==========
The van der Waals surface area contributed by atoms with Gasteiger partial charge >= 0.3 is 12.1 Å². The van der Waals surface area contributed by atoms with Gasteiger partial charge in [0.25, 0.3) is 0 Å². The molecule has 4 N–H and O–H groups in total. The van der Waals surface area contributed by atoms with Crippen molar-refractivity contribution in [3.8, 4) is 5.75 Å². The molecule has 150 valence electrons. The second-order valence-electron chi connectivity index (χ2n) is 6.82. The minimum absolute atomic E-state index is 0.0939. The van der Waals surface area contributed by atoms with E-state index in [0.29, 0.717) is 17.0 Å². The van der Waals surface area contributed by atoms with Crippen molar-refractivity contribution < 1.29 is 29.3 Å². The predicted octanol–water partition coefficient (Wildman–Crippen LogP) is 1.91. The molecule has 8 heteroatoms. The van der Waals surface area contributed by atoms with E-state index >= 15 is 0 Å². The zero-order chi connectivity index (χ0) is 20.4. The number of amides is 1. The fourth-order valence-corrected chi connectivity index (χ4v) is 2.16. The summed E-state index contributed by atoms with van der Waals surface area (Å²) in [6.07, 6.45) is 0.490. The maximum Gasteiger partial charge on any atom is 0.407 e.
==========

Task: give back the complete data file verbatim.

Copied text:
The van der Waals surface area contributed by atoms with Gasteiger partial charge >= 0.3 is 12.1 Å². The van der Waals surface area contributed by atoms with Gasteiger partial charge in [0.25, 0.3) is 0 Å². The molecule has 4 N–H and O–H groups in total. The van der Waals surface area contributed by atoms with Crippen molar-refractivity contribution in [3.8, 4) is 5.75 Å². The molecule has 150 valence electrons. The second-order valence-electron chi connectivity index (χ2n) is 6.82. The minimum absolute atomic E-state index is 0.0939. The van der Waals surface area contributed by atoms with E-state index in [0.29, 0.717) is 17.0 Å². The van der Waals surface area contributed by atoms with Crippen molar-refractivity contribution < 1.29 is 29.3 Å². The predicted octanol–water partition coefficient (Wildman–Crippen LogP) is 1.91. The molecule has 8 heteroatoms. The van der Waals surface area contributed by atoms with E-state index >= 15 is 0 Å². The zero-order chi connectivity index (χ0) is 20.4. The number of amides is 1. The fourth-order valence-corrected chi connectivity index (χ4v) is 2.16. The summed E-state index contributed by atoms with van der Waals surface area (Å²) in [6.07, 6.45) is 0.490. The maximum Gasteiger partial charge on any atom is 0.407 e.